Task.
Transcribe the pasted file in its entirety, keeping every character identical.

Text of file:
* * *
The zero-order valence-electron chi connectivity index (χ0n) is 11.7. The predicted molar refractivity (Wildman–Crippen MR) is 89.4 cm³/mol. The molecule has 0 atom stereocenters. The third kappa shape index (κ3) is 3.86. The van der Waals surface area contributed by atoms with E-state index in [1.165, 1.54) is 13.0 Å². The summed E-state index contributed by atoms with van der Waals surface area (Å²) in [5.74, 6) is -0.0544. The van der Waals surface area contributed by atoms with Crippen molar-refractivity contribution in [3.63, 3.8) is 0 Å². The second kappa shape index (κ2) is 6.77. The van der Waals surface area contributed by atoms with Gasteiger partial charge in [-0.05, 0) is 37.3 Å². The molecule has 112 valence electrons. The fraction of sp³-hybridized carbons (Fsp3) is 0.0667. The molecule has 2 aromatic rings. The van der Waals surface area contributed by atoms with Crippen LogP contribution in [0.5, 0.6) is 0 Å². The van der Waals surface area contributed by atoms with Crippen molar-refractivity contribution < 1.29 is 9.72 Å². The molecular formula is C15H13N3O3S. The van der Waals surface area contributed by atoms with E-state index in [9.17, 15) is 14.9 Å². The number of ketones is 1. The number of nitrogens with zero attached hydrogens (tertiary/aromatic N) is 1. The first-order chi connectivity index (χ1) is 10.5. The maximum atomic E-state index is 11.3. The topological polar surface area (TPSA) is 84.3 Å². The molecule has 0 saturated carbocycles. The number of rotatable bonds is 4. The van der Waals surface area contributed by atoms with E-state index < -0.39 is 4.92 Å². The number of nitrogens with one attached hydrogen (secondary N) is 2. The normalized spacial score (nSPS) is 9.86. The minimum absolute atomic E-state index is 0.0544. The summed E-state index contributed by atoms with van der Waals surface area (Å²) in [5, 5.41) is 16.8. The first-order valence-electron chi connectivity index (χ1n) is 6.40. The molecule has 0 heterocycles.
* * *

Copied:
The zero-order valence-electron chi connectivity index (χ0n) is 11.7. The predicted molar refractivity (Wildman–Crippen MR) is 89.4 cm³/mol. The molecule has 0 atom stereocenters. The third kappa shape index (κ3) is 3.86. The van der Waals surface area contributed by atoms with E-state index in [1.165, 1.54) is 13.0 Å². The summed E-state index contributed by atoms with van der Waals surface area (Å²) in [5.74, 6) is -0.0544. The van der Waals surface area contributed by atoms with Crippen molar-refractivity contribution in [3.63, 3.8) is 0 Å². The second kappa shape index (κ2) is 6.77. The van der Waals surface area contributed by atoms with Gasteiger partial charge in [-0.05, 0) is 37.3 Å². The molecule has 112 valence electrons. The fraction of sp³-hybridized carbons (Fsp3) is 0.0667. The molecule has 2 aromatic rings. The van der Waals surface area contributed by atoms with Crippen LogP contribution in [0.5, 0.6) is 0 Å². The van der Waals surface area contributed by atoms with Crippen molar-refractivity contribution < 1.29 is 9.72 Å². The molecular formula is C15H13N3O3S. The van der Waals surface area contributed by atoms with E-state index in [9.17, 15) is 14.9 Å². The number of ketones is 1. The number of nitrogens with zero attached hydrogens (tertiary/aromatic N) is 1. The first-order chi connectivity index (χ1) is 10.5. The maximum atomic E-state index is 11.3. The topological polar surface area (TPSA) is 84.3 Å². The molecule has 0 saturated carbocycles. The number of rotatable bonds is 4. The van der Waals surface area contributed by atoms with E-state index < -0.39 is 4.92 Å². The number of nitrogens with one attached hydrogen (secondary N) is 2. The normalized spacial score (nSPS) is 9.86. The minimum absolute atomic E-state index is 0.0544. The summed E-state index contributed by atoms with van der Waals surface area (Å²) in [5, 5.41) is 16.8. The first-order valence-electron chi connectivity index (χ1n) is 6.40. The molecule has 0 heterocycles.